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Latitude: 56.9659 / 56°57'57"N
Longitude: -2.2108 / 2°12'38"W
OS Eastings: 387279
OS Northings: 786098
OS Grid: NO872860
Mapcode National: GBR XK.2JLF
Mapcode Global: WH9RN.05HP
Plus Code: 9C8VXQ8Q+9M
Entry Name: Harley House, 56 Ann Street, Stonehaven
Listing Name: 56 Ann Street, Harley House Including Boundary Walls, Gatepiers, Gates and Railings
Listing Date: 25 November 1980
Source: Historic Scotland
Source ID: 387836
Historic Scotland Designation Reference: LB41543
Building Class: Cultural
Electoral Ward: Stonehaven and Lower Deeside
Traditional County: Kincardineshire
Early 19th century. 2-storey and attic, 3-bay house. Stugged ashlar with droved margins, coursed rubble. Base course.
E (PRINCIPAL) ELEVATION: symmetrical. Steps up to centre bay with deeply recessed panelled timber door and fanlight with 'HARLEY HOUSE', windows in flanking bays and regular fenestration to 1st floor, canted dormer windows over outer bays flanking small rooflight.
12-pane glazing pattern in timber sash and case windows. Grey slates. Coped ashlar gablehead stacks with full-complement of cans and thackstanes; ashlar-coped skews.
BOUNDARY WALLS, GATEPIERS, GATES AND RAILINGS: coped whitewashed boundary walls with inset iron railings, pyramidally-capped square-section gatepiers and 2-leaf decorative iron gates.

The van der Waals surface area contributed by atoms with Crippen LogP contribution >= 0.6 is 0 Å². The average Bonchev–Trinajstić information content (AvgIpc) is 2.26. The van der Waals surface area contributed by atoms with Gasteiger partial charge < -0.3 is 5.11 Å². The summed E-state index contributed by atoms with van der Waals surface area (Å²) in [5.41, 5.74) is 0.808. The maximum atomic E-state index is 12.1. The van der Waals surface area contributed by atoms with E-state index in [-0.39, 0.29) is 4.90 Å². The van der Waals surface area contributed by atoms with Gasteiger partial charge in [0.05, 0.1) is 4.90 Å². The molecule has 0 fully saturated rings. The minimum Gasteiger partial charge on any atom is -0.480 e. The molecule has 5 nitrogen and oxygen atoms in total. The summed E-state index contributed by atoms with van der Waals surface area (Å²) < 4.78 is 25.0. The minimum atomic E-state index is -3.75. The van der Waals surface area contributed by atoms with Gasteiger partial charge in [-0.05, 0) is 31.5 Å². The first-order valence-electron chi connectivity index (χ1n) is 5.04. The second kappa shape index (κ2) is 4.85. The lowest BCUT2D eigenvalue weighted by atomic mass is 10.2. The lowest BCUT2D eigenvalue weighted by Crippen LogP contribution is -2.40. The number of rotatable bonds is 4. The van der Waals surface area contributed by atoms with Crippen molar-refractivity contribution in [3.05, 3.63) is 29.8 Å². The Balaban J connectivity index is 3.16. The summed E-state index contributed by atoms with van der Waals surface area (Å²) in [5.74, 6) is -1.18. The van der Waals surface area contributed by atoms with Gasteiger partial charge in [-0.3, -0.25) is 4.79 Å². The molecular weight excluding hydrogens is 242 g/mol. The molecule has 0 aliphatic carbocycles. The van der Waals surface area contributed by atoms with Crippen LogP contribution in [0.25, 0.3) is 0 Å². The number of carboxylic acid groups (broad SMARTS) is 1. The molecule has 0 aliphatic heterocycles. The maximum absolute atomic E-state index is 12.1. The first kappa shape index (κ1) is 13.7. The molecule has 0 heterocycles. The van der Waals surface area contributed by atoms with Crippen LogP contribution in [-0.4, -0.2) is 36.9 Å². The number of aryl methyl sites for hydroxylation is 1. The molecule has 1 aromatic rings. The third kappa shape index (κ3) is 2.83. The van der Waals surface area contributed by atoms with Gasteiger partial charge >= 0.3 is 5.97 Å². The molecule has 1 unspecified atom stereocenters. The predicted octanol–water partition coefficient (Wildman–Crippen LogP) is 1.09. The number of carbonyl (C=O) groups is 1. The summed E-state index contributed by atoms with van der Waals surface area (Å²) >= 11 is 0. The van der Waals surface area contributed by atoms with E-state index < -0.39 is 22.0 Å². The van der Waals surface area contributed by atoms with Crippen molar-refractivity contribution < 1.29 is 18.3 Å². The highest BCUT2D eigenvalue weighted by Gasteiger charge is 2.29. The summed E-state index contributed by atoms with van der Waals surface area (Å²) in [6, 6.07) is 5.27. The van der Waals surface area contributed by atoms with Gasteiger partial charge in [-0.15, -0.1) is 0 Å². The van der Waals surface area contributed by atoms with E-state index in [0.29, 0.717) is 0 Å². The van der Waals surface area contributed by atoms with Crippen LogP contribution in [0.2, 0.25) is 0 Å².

Harley House is a fine example of an unaltered, well-proportioned early burgh house. In 1759 Robert Barclay of Ury purchased the estate of Arduthie for £1500 with the intention of developing a 'planned town' separated geographically from the Old Town and harbour by the Carron Water, and bordered to the north by the Water of Cowie. Building of the New Town, designed on an irregular grid-iron plan by his son Robert, commenced in 1797 with streets named after family members. The Market House (later Buildings) is sited in Barclay Square (later Market Square) with the principal streets, Allardice, Barclay and Ann running N-S and Cameron, Evan and Mary Streets running E-W; further minor links extend to both N and W. Feu purchasers were awarded privileges which included 'the right to quarry stones from the Brachans, the ridge of rocks projecting into the bay, peat from the moss and clay from the Milldens of Cowie' (Christie, p15). The first house, built on the north bank to the Carron and now demolished, was soon followed by those facing the Square and main streets.
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